To make your littlie’s environment as peaceful as possible, try to reduce the amount of unnecessary stressors such as noise, bright colours, clutter and busy spaces. “We make sure there’s a lot of natural light, but that it’s not too bright — sometimes we dim the lights or set the mood with fairy lights to make a more calming environment, especially for rest time,” says Alex.
In toddlerhood, a child’s ability to self-regulate begins to develop rapidly. Self-regulation skills in this age group can look like: being able to focus attention for short periods; adjusting behavior to achieve goals; beginning to label feelings; briefly delaying gratification; and turning to adults for help with strong feelings.
“With toddlers, we use many of the calming and distraction methods we use with babies,” says Alex. “We fill little bottles with colourful objects like glitter, beads or feathers for the children to shake if they’re feeling frustrated, or we might use Play Doh with lavender in it, or fill balloons with rice or different textures. And we’re very conscious of the way we talk to the children — we’re very calm and use a lot of positive language to help reassure them.”
By kindergarten and preschool, children are able to recognise feelings in self and others, identify solutions to simple problems, and with support, use breathing and self-talk strategies to calm down. They can also focus attention on more difficult tasks for increased periods of time.
“We do a lot of calming breathing techniques, for example, breathing in for three counts through the nose and then breathing out for three counts through the mouth,” says Alex.
“We do weekly yoga as well, and read lots of books. At the start of this term we did a two-week unit on self-care because we could see the children’s anxiety heighten during the COVID-19 pandemic. We read Self–Care for Kids by Alexandra Giufre and Slow Down World by Tai Snaith and had the children brainstorm their own self-care ideas. Then we implemented the ideas into the room. Other activities included writing appreciation cards to family and friends, guided visualisations and daily dance.”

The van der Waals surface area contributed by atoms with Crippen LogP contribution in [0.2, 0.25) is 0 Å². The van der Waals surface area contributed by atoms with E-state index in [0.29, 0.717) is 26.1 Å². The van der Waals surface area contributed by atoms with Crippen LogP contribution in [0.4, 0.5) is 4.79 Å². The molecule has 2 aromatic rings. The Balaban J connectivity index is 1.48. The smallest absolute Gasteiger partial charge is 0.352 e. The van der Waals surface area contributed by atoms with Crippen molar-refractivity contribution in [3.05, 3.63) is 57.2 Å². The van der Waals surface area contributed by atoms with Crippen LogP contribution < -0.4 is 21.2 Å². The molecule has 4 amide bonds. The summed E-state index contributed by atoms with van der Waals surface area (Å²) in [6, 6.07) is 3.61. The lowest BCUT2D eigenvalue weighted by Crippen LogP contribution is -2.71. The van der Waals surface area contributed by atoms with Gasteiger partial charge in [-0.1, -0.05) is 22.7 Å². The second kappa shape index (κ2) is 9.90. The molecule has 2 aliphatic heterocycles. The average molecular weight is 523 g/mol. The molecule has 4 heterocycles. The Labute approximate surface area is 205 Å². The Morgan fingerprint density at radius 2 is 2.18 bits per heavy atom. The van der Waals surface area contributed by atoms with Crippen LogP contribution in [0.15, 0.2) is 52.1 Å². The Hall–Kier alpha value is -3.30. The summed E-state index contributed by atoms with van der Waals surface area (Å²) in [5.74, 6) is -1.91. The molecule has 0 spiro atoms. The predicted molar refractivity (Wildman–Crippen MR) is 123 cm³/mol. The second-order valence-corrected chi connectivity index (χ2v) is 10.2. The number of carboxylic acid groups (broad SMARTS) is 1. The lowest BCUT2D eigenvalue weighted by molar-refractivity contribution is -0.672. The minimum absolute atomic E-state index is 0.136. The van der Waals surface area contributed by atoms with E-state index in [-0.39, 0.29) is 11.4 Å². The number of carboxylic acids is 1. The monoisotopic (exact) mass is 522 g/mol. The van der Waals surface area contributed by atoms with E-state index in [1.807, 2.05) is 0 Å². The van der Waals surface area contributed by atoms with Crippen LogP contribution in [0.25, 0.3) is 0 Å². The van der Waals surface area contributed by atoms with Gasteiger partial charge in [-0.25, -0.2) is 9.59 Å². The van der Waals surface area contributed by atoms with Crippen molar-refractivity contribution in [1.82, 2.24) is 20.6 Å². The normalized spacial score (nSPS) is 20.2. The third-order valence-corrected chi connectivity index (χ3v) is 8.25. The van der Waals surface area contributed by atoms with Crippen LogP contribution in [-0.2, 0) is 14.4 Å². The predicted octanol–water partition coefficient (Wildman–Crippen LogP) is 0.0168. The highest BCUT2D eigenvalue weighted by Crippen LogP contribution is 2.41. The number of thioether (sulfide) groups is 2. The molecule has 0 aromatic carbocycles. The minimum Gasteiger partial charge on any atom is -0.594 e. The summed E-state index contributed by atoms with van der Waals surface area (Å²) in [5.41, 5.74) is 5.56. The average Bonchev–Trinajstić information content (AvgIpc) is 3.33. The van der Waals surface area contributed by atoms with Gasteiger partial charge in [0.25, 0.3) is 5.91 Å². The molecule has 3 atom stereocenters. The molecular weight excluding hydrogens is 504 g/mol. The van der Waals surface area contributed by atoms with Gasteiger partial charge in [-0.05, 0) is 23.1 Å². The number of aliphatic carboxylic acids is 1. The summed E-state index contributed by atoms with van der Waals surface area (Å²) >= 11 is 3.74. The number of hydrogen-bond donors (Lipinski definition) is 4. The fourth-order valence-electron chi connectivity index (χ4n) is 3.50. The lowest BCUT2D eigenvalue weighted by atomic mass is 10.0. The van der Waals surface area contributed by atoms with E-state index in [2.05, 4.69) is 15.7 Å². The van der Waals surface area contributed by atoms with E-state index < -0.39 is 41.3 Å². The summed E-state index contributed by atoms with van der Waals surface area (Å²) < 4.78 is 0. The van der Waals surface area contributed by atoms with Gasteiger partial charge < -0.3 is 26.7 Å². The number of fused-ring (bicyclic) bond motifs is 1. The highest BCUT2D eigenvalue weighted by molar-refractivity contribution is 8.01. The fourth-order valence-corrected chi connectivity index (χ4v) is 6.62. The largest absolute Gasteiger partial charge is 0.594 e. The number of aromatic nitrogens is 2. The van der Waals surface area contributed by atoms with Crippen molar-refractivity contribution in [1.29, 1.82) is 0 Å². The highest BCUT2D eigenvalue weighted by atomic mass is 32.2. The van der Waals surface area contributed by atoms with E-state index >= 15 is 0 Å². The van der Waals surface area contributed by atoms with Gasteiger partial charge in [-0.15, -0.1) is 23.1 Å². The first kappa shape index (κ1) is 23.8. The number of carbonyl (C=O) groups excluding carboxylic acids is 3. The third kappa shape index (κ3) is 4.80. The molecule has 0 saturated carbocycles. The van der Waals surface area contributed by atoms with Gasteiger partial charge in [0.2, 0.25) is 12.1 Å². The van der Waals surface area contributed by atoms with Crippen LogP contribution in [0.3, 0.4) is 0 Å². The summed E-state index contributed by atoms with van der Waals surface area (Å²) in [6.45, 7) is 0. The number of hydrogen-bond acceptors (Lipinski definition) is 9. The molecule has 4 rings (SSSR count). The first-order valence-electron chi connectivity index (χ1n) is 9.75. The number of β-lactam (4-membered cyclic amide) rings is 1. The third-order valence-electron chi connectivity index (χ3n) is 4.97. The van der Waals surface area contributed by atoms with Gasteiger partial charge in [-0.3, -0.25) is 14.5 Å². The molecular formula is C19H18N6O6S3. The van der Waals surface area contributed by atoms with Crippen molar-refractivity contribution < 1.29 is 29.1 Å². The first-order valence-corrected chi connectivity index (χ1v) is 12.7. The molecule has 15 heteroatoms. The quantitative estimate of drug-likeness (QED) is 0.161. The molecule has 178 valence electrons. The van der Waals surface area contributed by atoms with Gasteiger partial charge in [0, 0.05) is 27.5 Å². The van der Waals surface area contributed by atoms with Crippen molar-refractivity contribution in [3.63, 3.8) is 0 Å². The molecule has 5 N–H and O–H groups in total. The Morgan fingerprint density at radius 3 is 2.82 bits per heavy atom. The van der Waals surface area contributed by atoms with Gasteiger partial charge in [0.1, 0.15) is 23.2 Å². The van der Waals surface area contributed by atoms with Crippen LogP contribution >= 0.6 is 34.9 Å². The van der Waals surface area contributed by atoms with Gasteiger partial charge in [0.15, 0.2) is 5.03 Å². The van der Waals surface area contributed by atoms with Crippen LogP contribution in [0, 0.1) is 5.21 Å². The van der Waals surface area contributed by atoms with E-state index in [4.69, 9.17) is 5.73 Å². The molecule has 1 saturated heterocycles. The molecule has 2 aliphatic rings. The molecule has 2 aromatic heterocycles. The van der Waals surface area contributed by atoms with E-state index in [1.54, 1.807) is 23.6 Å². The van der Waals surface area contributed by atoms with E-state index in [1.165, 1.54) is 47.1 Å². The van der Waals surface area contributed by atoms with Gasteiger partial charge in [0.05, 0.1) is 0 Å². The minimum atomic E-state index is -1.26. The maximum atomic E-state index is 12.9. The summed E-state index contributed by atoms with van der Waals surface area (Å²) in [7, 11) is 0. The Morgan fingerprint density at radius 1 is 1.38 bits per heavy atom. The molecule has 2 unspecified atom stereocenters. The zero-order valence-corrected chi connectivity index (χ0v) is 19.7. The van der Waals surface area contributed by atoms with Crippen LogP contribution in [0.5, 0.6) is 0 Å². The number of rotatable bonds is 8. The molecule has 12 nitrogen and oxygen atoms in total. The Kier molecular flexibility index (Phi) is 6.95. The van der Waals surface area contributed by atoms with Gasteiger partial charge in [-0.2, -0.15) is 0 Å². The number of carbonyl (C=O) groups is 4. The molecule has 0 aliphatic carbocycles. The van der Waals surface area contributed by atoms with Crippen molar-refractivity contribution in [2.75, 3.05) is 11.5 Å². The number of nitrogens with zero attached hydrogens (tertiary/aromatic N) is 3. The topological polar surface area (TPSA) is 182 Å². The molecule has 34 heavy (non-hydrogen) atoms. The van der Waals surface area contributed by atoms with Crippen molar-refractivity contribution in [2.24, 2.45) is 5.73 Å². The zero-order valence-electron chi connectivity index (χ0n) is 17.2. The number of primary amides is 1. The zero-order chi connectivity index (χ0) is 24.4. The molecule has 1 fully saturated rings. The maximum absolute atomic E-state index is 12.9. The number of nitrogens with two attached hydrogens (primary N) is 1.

Caregivers As Role Models
Research suggests that a caregiver’s behaviour can affect the development of a child’s self-regulation skills, and so one of the most powerful ways to teach your child self-regulation is to be a positive role model. Create a calm home environment where all members of the family feel safe to express themselves. Talk openly about ways to deal with stress and anxiety, and consciously demonstrate self-calming strategies — it’s inevitable that you, too, will experience moments of heightened emotion, and these times are valuable opportunities to model healthy self-regulation and self-compassion.
“Use a lot of positive language,” advises Alex. “Let your child know it’s okay to show emotions, to be angry, to be sad, or whatever it may be, and then build on strategies to help work through it.”
As your child learns to self-regulate, be responsive to their needs, be patient, and trust their inherent competence and capabilities. The more you support them to practice age-appropriate self-soothing strategies, the more skilled they will become.